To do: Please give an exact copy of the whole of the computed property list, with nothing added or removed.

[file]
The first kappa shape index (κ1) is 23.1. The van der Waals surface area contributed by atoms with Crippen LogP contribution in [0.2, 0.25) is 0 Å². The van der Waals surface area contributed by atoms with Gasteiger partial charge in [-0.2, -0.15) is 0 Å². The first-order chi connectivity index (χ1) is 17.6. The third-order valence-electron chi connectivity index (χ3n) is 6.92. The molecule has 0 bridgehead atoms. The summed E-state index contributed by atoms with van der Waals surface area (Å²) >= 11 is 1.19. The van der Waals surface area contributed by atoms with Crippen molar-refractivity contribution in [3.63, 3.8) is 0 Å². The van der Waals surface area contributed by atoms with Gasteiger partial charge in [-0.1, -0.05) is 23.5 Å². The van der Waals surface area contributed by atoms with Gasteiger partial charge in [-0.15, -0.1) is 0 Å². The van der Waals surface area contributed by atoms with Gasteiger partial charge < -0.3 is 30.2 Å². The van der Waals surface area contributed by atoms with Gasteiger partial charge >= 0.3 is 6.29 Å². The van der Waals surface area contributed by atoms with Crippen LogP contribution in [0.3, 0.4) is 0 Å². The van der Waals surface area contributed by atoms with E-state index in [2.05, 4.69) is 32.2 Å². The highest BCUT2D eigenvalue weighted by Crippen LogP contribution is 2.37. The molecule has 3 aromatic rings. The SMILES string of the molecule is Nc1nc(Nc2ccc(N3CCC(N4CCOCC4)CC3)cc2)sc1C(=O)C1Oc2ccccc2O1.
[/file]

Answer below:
The first kappa shape index (κ1) is 23.1. The van der Waals surface area contributed by atoms with Crippen LogP contribution in [0.2, 0.25) is 0 Å². The van der Waals surface area contributed by atoms with Gasteiger partial charge in [-0.2, -0.15) is 0 Å². The first-order chi connectivity index (χ1) is 17.6. The third-order valence-electron chi connectivity index (χ3n) is 6.92. The molecule has 0 bridgehead atoms. The summed E-state index contributed by atoms with van der Waals surface area (Å²) >= 11 is 1.19. The van der Waals surface area contributed by atoms with Crippen molar-refractivity contribution in [3.63, 3.8) is 0 Å². The van der Waals surface area contributed by atoms with Gasteiger partial charge in [-0.1, -0.05) is 23.5 Å². The van der Waals surface area contributed by atoms with Gasteiger partial charge in [-0.15, -0.1) is 0 Å². The van der Waals surface area contributed by atoms with Gasteiger partial charge < -0.3 is 30.2 Å². The van der Waals surface area contributed by atoms with Gasteiger partial charge >= 0.3 is 6.29 Å². The van der Waals surface area contributed by atoms with Crippen LogP contribution in [0.3, 0.4) is 0 Å². The van der Waals surface area contributed by atoms with E-state index in [2.05, 4.69) is 32.2 Å². The highest BCUT2D eigenvalue weighted by Crippen LogP contribution is 2.37. The molecule has 3 aromatic rings. The SMILES string of the molecule is Nc1nc(Nc2ccc(N3CCC(N4CCOCC4)CC3)cc2)sc1C(=O)C1Oc2ccccc2O1.